Regardless of whether those actions are even possible, many teachers would openly welcome them (for better or worse). This is not to say that most NYSUT members are Trump supporters. However, NYSUT has ignored the fact that some members are and partisan demands, like encouraging schools to become sanctuary for the children of undocumented workers, encouraging members to “protect the social safety net”, or lobbying for transgender rights carry partisan baggage that undercuts their message and mandate: represent the teachers of New York State.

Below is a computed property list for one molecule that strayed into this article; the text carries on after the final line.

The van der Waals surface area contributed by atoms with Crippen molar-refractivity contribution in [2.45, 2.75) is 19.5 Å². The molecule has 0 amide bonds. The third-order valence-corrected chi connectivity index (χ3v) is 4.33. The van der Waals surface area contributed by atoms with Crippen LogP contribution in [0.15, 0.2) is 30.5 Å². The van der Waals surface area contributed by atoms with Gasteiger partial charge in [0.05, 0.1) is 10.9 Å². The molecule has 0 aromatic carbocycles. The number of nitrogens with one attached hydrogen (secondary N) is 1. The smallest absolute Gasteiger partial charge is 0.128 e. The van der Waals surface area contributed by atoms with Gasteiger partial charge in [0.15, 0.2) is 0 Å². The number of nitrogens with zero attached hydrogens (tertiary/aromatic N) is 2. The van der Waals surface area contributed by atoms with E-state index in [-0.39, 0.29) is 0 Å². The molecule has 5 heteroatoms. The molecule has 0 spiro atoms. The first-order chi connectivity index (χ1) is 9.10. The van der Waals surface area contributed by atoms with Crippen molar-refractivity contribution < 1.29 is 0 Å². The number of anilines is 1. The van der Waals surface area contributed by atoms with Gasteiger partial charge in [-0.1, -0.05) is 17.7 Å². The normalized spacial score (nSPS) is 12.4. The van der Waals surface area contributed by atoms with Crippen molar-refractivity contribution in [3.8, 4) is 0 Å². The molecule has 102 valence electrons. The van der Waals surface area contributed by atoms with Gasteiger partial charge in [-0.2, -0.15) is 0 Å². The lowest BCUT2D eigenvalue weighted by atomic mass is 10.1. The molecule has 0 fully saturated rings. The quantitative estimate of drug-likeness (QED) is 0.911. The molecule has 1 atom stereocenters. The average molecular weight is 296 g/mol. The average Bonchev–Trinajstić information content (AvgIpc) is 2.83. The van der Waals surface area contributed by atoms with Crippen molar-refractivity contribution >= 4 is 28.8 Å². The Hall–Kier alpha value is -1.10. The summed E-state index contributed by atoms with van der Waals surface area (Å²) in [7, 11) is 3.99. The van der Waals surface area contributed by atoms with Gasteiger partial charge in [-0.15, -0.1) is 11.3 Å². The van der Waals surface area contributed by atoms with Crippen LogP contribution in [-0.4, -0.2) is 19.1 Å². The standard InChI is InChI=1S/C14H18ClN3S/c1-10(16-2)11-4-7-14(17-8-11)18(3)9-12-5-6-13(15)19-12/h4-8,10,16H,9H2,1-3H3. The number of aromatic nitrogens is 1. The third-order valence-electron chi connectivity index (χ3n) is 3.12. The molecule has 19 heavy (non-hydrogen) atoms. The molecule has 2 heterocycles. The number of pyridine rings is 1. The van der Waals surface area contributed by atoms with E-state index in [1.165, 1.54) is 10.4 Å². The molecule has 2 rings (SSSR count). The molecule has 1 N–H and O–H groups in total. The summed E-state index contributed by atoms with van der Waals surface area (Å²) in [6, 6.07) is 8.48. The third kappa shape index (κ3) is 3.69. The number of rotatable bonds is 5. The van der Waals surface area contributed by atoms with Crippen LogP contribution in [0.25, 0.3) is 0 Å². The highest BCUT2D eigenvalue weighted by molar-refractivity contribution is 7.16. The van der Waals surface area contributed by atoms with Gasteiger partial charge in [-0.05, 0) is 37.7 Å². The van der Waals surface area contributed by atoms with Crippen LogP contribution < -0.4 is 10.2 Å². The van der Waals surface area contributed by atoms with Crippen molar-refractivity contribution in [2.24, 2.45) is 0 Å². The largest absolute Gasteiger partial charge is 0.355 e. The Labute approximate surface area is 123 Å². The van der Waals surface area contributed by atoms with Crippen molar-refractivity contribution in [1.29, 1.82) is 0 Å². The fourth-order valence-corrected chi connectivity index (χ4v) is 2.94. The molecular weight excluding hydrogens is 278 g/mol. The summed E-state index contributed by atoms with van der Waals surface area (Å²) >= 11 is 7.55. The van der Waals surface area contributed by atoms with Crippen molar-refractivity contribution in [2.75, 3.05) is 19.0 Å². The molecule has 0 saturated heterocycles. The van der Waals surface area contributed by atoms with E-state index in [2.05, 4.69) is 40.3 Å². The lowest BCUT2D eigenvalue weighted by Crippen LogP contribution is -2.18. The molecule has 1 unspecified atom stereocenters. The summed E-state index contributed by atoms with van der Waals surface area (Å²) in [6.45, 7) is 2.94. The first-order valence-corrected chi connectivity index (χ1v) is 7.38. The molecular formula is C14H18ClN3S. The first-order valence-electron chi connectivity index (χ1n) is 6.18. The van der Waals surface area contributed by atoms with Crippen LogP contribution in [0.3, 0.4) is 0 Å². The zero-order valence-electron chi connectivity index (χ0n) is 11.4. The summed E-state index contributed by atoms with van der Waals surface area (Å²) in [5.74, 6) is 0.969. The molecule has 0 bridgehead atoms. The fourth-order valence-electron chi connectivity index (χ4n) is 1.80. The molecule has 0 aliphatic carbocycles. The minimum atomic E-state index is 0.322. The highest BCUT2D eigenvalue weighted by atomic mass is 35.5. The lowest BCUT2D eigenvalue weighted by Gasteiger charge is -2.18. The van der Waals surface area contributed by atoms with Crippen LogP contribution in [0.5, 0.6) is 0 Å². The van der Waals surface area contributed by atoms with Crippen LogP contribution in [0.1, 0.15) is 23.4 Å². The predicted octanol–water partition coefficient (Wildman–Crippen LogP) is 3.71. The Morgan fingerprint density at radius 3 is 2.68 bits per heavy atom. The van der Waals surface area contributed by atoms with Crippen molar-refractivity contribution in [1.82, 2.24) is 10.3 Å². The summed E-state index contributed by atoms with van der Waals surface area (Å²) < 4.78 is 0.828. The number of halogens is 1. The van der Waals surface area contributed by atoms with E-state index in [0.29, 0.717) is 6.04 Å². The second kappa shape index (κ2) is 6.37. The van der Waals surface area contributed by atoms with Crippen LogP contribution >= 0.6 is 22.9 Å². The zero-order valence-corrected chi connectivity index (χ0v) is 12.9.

By encouraging teachers to lobby their communities to support obviously partisan social justice issues, NYSUT demonstrates their misunderstanding of the political complexities of many upstate communities. Teachers need community support to pass school budgets, support extracurricular programs, and rally for fair contracts. This communal support will vanish if teachers become tangled in the poisonous politics of many social justice issues. NYSUT should focus on educational issues that are on the minds of members like testing, APPR, fair pay, protecting pensions, and other educationally focused issues. This is, and should always be, their first priorities.